DVD Review: Terrence Malick’s The Tree of Life, starring Brad Pitt, is what filmmaking should be: big, daring, packed with imagery and meaning, and delivered with mesmerizing craft and artistry. It’s also one of the best films of the past several years, maybe decades.
The Tree of Life continues director and philosophy scholar Terrence Malick’s drive to understand both our primal impulses and our desperate searches for grace and forgiveness. His films (Badlands, Days of Heaven, The Thin Red Line, The New World) wrestle with humans’ contradictory selves and sometimes spiritual connection to nature and each other while seeking a deeper understanding of what it means to exist.
In his latest work, Malick both narrows to a more personal, autobiographical focus and expands to a much grander scale. The Tree of Life is devoted to capturing, in the reclusive auteur’s typically rich tone-poem visuals and stream-of-consciousness editing and voice overs, his childhood memories and impressions of growing up in Texas in the ‘50s.
But there are also sections that pull back to the birth of the Universe, the formation of the Earth, and the rise of life on this planet, plus an epilogue visualizing a Heaven-like metaphysical level of collective humanity. Where once he was content to study the wind in the leaves, Malick’s widened his scope to cover the ultimate “nature”: human consciousness riding cosmic waves in the bright void and finding its deepest roots in the primordial ooze.
In the film’s more conventional narrative, we meet a 1950s Texas family: The father (Brad Pitt) is a stern aerodynamics engineer who once dreamed of being a pianist; the mother (Jessica Chastain) is (at least as remembered by her child) a loving, almost-ethereal spirit devoted to raising their three sons.
Both of Malick’s own younger brothers died young—one in a car crash, the other by his own hand—and The Tree of Life opens with news that the family’s middle son has committed suicide.
We see the parents grieving (the single shot of Pitt’s stunned, impassive face on receiving the news could earn him an Oscar nomination), but then the film jumps ahead to older son Jack in the present day (a weary Sean Penn) before drifting back through his childhood memories for the majority of its running time.
In Malick’s interpretation of his own past, the father represents Nature: seeking to please himself, finding reason to be unhappy, unsatisfied, yearning for more, envious of others. Pitt bears down on the role, his face thick, almost ape-like, projecting dominance to compensate for bitter inadequacies. (“Good” gets taken advantage of, he tells his son.)
The mother is Grace: not just gentle and laughing, full of play and joy, but forgiving, accepting any insult and injury while embracing good and seeking love. (“Unless you love, your life will flash by.”) Chastain almost floats above the role (literally in some moments of magic realism) and shines with willowy strength, her alabaster face both drawn and beatific.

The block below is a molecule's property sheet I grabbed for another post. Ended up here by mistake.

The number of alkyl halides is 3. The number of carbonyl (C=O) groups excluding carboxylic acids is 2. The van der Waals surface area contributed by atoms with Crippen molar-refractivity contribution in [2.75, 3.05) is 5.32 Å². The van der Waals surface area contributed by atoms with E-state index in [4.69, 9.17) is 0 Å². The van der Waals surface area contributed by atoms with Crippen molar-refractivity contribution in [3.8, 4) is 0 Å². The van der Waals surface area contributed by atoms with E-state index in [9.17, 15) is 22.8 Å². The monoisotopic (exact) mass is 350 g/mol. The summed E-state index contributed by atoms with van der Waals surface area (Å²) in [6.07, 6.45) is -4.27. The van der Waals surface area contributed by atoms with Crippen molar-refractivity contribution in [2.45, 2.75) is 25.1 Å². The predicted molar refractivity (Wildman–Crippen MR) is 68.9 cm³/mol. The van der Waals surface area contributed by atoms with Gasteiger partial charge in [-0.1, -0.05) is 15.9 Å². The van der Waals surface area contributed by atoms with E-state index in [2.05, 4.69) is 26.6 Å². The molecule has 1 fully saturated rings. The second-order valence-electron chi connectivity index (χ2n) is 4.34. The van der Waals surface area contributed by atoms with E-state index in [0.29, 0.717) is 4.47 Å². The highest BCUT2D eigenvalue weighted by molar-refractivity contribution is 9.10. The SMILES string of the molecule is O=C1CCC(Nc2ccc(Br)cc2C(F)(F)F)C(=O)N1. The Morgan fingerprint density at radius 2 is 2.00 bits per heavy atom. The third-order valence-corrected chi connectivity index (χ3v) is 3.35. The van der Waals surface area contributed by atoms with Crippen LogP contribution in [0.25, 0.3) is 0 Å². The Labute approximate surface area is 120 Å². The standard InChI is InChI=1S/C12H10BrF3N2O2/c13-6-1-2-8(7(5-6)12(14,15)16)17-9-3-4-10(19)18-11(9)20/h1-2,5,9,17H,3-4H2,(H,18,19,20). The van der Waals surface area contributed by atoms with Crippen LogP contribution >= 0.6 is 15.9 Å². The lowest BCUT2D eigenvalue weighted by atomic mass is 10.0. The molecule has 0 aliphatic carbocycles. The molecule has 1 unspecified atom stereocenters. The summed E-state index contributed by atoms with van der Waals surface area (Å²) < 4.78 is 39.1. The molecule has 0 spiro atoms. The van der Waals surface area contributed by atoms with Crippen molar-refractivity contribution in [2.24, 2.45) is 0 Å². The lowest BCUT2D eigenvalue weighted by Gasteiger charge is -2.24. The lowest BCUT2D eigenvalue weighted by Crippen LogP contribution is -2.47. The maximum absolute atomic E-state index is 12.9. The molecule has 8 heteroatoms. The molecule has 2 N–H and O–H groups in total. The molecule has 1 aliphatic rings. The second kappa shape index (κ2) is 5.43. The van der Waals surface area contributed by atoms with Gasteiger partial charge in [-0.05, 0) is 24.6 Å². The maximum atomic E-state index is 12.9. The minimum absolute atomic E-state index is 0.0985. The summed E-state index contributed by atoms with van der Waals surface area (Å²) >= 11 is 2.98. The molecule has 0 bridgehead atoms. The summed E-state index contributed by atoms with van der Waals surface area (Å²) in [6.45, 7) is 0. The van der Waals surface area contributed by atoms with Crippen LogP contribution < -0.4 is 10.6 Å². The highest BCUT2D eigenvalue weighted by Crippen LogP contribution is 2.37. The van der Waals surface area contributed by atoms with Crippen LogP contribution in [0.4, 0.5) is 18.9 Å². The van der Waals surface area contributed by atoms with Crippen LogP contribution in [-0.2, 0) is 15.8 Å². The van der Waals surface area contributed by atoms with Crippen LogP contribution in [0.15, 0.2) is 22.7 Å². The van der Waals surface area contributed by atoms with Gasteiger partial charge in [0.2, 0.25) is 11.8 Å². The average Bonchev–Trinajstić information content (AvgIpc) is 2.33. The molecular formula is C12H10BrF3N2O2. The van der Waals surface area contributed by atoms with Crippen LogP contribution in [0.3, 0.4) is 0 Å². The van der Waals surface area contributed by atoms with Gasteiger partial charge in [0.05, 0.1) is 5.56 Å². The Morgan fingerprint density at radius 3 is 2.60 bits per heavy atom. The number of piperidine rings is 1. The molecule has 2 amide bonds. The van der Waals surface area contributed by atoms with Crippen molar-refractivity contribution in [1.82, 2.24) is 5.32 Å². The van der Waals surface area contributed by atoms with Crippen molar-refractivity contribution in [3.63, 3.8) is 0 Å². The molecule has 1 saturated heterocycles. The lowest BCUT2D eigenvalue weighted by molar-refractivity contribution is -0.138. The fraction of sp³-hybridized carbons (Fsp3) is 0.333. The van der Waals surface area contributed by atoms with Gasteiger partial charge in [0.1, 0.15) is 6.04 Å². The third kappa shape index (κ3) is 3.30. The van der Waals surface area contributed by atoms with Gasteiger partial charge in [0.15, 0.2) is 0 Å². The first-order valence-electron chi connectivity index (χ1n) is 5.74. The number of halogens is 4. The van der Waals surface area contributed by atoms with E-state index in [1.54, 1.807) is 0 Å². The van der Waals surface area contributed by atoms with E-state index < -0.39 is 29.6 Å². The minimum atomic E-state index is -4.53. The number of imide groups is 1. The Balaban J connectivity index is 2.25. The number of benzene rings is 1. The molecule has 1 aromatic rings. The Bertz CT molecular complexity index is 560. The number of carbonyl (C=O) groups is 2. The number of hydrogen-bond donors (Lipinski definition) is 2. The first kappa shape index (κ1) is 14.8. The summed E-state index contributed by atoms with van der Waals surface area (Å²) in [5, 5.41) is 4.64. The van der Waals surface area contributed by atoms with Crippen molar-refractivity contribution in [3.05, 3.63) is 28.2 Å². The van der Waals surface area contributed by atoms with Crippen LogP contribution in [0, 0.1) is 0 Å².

Despite the lack of a conventional narrative (or even much in the way of exchanged dialogue), this is not a meandering, experimental work, but one that knows exactly where it’s going and what it’s saying. Malick’s loves his painstaking shots of “magic hour” sunsets and clothes drying in sunlight, of the Great Sea of Life, and most of all, of hands touching grass in the wind. But the pay off of his obsession with sound and vision is a stunning, impressive cinematic experience.
The Tree of Life is painted with a deeply subjective and impressionistic pointillism, including constant jump cuts that make the fleeting moments of childhood (including haunting images and fears) feel simultaneously and accurately real and unreal—the camera is Malick, and this is film as memory, memory as film.
Some of those memories are idyllic, acted out with clear-eyed awareness by Hunter McCracken as young Jack and Laramie Eppler as his achingly trusting younger brother. We see boys and dogs playing in green fields, kids kicking the can down a street at dusk.
Many of them, however, revolve around the the fears and frustrations of trying to please his disciplinarian father. Jack also reflects on how he felt pulled between Nature and Grace, and turned to typical boyish rebellion and cruelty in the face of a seemingly uncaring, unknowable and unanswering God.
Which brings us to the visions of the cosmos born in fire to the sound of celestial choirs; of prehistoric cell division and dinosaurs hunting; and of humanity on the Great Beach of Oneness and Forgiveness. Those scenes only add up 25 minutes of The Tree of Life’s 130-minute running time, but they’re the ones that may leave some viewers scratching their heads.
They serve a greater purpose, however, tying Jack and Malick’s highly subjective memories to the greater collective experience. We are all one, those scenes say—we share the same cosmic past, we all started out as part of the same universe sprawling over time and space, and that makes us each incomprehensibly vast and yet so infinitesimally small.
Had Malick left those 25 minutes out, the remaining childhood story would probably find easier mainstream acceptance from audiences. But the audacity (and indulgence) of their inclusion charges the film with pure and daring artistry.
(Rather than silly, the scene of a predatory dinosaur showing a moment of grace to its prey is one of the most powerful on film in years.)
With these scenes in, The Tree of Life goes from being a great film to a masterpiece. However, it requires a different kind of viewing—you have to open up to it, almost enter a fugue state, and let it take you to its own place. And when that happens, the very act of watching it becomes a reminder of the incredible power of cinema.
The Tree of Life is available on DVD and Blu-ray from Redbox.